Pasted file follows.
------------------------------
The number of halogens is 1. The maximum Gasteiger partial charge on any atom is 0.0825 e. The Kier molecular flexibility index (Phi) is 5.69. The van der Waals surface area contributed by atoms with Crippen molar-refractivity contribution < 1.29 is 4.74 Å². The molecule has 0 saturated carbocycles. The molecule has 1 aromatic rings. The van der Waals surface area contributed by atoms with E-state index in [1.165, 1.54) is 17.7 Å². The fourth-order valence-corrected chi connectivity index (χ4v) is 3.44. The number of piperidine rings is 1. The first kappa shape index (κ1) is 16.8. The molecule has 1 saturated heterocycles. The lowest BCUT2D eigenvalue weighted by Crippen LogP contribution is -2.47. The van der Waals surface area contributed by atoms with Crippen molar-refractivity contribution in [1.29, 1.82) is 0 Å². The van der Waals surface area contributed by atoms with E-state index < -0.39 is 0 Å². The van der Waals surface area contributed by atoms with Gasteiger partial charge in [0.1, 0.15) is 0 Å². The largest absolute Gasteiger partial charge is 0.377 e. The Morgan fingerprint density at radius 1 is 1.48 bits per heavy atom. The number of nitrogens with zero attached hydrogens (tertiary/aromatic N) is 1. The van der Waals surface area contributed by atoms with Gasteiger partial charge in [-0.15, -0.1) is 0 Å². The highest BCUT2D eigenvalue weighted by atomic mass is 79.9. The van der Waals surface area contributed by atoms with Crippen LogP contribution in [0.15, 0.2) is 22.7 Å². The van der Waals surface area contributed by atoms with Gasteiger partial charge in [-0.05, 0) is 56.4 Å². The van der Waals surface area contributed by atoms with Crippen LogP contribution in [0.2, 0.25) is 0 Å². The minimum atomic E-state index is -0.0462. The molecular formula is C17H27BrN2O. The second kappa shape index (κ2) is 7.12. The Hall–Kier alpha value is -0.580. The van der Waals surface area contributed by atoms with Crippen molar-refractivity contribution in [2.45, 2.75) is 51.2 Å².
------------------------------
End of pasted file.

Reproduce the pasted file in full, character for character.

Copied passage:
The number of halogens is 1. The maximum Gasteiger partial charge on any atom is 0.0825 e. The Kier molecular flexibility index (Phi) is 5.69. The van der Waals surface area contributed by atoms with Crippen molar-refractivity contribution < 1.29 is 4.74 Å². The molecule has 0 saturated carbocycles. The molecule has 1 aromatic rings. The van der Waals surface area contributed by atoms with E-state index in [1.165, 1.54) is 17.7 Å². The fourth-order valence-corrected chi connectivity index (χ4v) is 3.44. The number of piperidine rings is 1. The first kappa shape index (κ1) is 16.8. The molecule has 1 saturated heterocycles. The lowest BCUT2D eigenvalue weighted by Crippen LogP contribution is -2.47. The van der Waals surface area contributed by atoms with Crippen molar-refractivity contribution in [1.29, 1.82) is 0 Å². The van der Waals surface area contributed by atoms with E-state index < -0.39 is 0 Å². The van der Waals surface area contributed by atoms with Gasteiger partial charge in [0.1, 0.15) is 0 Å². The largest absolute Gasteiger partial charge is 0.377 e. The Morgan fingerprint density at radius 1 is 1.48 bits per heavy atom. The number of nitrogens with zero attached hydrogens (tertiary/aromatic N) is 1. The van der Waals surface area contributed by atoms with Gasteiger partial charge in [-0.15, -0.1) is 0 Å². The highest BCUT2D eigenvalue weighted by atomic mass is 79.9. The van der Waals surface area contributed by atoms with Crippen LogP contribution in [0.15, 0.2) is 22.7 Å². The van der Waals surface area contributed by atoms with Gasteiger partial charge in [-0.05, 0) is 56.4 Å². The van der Waals surface area contributed by atoms with Crippen LogP contribution in [0.2, 0.25) is 0 Å². The minimum atomic E-state index is -0.0462. The molecular formula is C17H27BrN2O. The second kappa shape index (κ2) is 7.12. The Hall–Kier alpha value is -0.580. The van der Waals surface area contributed by atoms with Crippen molar-refractivity contribution in [2.45, 2.75) is 51.2 Å².